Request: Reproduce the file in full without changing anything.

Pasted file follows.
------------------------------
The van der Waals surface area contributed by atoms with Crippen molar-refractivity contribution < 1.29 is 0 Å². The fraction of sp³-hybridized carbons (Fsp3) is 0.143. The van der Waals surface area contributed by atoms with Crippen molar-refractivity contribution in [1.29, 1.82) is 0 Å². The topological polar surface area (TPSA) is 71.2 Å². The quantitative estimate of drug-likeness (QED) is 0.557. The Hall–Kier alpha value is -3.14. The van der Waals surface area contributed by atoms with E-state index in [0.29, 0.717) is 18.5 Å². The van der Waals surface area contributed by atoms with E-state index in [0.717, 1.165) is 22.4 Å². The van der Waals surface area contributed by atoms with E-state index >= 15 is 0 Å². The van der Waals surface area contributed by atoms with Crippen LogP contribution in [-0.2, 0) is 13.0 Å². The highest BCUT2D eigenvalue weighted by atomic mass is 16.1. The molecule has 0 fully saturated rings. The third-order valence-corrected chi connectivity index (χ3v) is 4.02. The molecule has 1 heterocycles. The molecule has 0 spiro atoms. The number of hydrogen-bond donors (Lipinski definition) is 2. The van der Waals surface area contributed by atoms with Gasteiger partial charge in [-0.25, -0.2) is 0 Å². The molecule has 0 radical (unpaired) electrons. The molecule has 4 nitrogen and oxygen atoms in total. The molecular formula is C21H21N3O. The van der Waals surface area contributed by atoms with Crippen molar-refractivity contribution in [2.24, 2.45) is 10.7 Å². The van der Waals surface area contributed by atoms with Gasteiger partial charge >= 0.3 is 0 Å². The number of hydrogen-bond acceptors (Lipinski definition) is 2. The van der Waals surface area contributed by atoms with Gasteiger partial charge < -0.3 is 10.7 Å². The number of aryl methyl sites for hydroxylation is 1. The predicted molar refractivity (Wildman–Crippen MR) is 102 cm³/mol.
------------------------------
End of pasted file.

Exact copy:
The van der Waals surface area contributed by atoms with Crippen molar-refractivity contribution < 1.29 is 0 Å². The fraction of sp³-hybridized carbons (Fsp3) is 0.143. The van der Waals surface area contributed by atoms with Crippen molar-refractivity contribution in [1.29, 1.82) is 0 Å². The topological polar surface area (TPSA) is 71.2 Å². The quantitative estimate of drug-likeness (QED) is 0.557. The Hall–Kier alpha value is -3.14. The van der Waals surface area contributed by atoms with E-state index in [0.29, 0.717) is 18.5 Å². The van der Waals surface area contributed by atoms with E-state index in [0.717, 1.165) is 22.4 Å². The van der Waals surface area contributed by atoms with E-state index >= 15 is 0 Å². The van der Waals surface area contributed by atoms with Crippen LogP contribution in [-0.2, 0) is 13.0 Å². The highest BCUT2D eigenvalue weighted by atomic mass is 16.1. The molecule has 0 fully saturated rings. The third-order valence-corrected chi connectivity index (χ3v) is 4.02. The molecule has 1 heterocycles. The molecule has 0 spiro atoms. The number of hydrogen-bond donors (Lipinski definition) is 2. The van der Waals surface area contributed by atoms with Gasteiger partial charge in [-0.25, -0.2) is 0 Å². The molecule has 0 radical (unpaired) electrons. The molecule has 4 nitrogen and oxygen atoms in total. The molecular formula is C21H21N3O. The van der Waals surface area contributed by atoms with Crippen molar-refractivity contribution in [2.24, 2.45) is 10.7 Å². The van der Waals surface area contributed by atoms with Gasteiger partial charge >= 0.3 is 0 Å². The number of hydrogen-bond acceptors (Lipinski definition) is 2. The van der Waals surface area contributed by atoms with Gasteiger partial charge < -0.3 is 10.7 Å². The number of aryl methyl sites for hydroxylation is 1. The predicted molar refractivity (Wildman–Crippen MR) is 102 cm³/mol.